Da, quaesumus, omnipotens Deus,
ut, qui ex nostra infirmitate deficimus,
intercedente Unigeniti Filii tui passione, respiremus.
Today’s’prayer was in the 1962 Missale Romanum and its predecessors. It was in the ancient Gregorian Sacramentary in both the Hadrianum and Paduense manuscripts as well as in the Tridentinum. However, the used to read: Da, quaesumus, omnipotens Deus: ut, qui in tot adversis ex nostra infirmitate deficimus; intercedente unigeniti Filii tui passione respiremus. In their ineffable wisdom The Redactors of the Novus Ordo excised the reference to the obstacles we face because of our fallen nature and the pressures of unrestrained appetites and habits. There are calamities and adversities which put us off our purposes. And then there are the diabolical adversaries, the enemies of our soul. *tisk tisk* These things shold not be deleted from prayers. We need to be reminded of them constantly, lest we forget what our true state is in this earthly vale.
In Christian contexts respiro is “to revive”, as if after the resurrection. It can also be taken in a moral sense.
The mighty Lewis & Short has an interesting explanation of deficio: “to loosen, set free, remove from; but it passed over at a very early period into the middle sense, to loosen from one’s self, to remove one’s self, to break loose from; and then gradually assumed the character of a new verbal action, with the meaning to leave, desert, depart from something, or absolutely, to depart, cease, fail. (For synonyms cf.: desum, absum, descisco, negligo.)” Think of the hymn written by St. Thomas Aquinas (+1274) in honor of the Blessed Sacrament, the Pange Lingua. In the third to the last verse we will sing on Holy Thursday during the procession to repose the Eucharistic Christ:
Verbum caro, panem verum
Verbo carnem efficit:
Fitque sanguis Christi merum,
Et si sensus deficit,
Ad firmandum cor sincerum
Sola fides sufficit.
The Word/Flesh, by a word,
made flesh into true bread,
and wine became the Blood of Christ
and even if sensory perception fails,
only faith suffices
in the strengthening of the pure heart.
We have today an ablative absolute. Many students of Latin fall into the trap of rendering this into English with a phrase like, “with X,Y,Z happening”, the offending word being “with”. “With” in an ablative absolute gives the impression of accompaniment. We have to twist Latin ablative absolutes around a bit in order to get at the force of establishing circumstances or conditions for the actions of the verbs. In my version today, I am leaving the ablative absolute as literally as I can, even though I am sacrificing English elegance to do so. It is more important that students of Latin see what is going on in the prayer. You can work up your own version as you choose.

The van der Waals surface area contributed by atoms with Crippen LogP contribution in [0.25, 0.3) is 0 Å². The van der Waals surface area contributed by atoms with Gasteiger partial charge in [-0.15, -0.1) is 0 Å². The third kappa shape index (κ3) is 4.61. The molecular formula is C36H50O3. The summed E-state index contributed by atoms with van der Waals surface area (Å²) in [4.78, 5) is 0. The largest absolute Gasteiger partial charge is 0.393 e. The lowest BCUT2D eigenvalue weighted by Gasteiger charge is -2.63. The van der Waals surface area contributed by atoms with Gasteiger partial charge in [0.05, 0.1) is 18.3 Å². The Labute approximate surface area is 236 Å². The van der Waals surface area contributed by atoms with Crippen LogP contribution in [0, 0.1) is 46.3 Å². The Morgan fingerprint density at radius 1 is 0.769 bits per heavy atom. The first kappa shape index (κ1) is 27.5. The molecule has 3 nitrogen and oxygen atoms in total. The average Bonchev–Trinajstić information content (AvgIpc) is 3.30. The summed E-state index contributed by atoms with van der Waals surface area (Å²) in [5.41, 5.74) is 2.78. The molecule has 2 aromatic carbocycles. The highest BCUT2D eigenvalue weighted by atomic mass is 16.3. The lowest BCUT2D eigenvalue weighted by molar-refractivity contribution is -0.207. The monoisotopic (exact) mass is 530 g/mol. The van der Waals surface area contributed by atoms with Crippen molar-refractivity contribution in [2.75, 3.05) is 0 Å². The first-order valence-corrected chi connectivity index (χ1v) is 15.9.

Grant, we beg You, O God Almighty,
that we who are flagging from our weakness,
may be revived, as the Passion of Your Only-Begotten Son is interceding.
What I take away from this is the image of a very weary man who is struggling in the last stages of his journey. Sometimes the old adage in finem citius (“things go faster the closer they get to the end”) just doesn’t hold true. I think you have all had the experience of having something seem like it takes forever to end. For example, I have been fairly seriously ill for about the last eight weeks. In the last couple weeks I have been slowly improving and now feel pretty darn good again. However, it seems like forever since I felt halfway decent. On the other hand, every week as I prepare my articles for the paper, it seems like I rocket towards that deadline at mach speed. Our perception of time and events makes a huge difference. This is not necessary a point for Lenten reflection, unless you take into consideration my comments the other day about the passage of our days being as swift as a shuttle of a loom, that image taken from Job.
By this point in Lent, however, I am sure we have all been doing penance and, while it may be somewhat habitual now after all these days, we still are looking forward with great anticipation to the joy, and relief, of Easter.
In the meantime, do not forget (like the Redactors of the Novus Ordo perhaps did) that the Devil is real. The might of his powers and those of his fallen lot are angelic and by far surpass our own. They hate you and want to see you damned to an eternity of suffering and despair in flames and lonely torment of hell.
Have a nice day!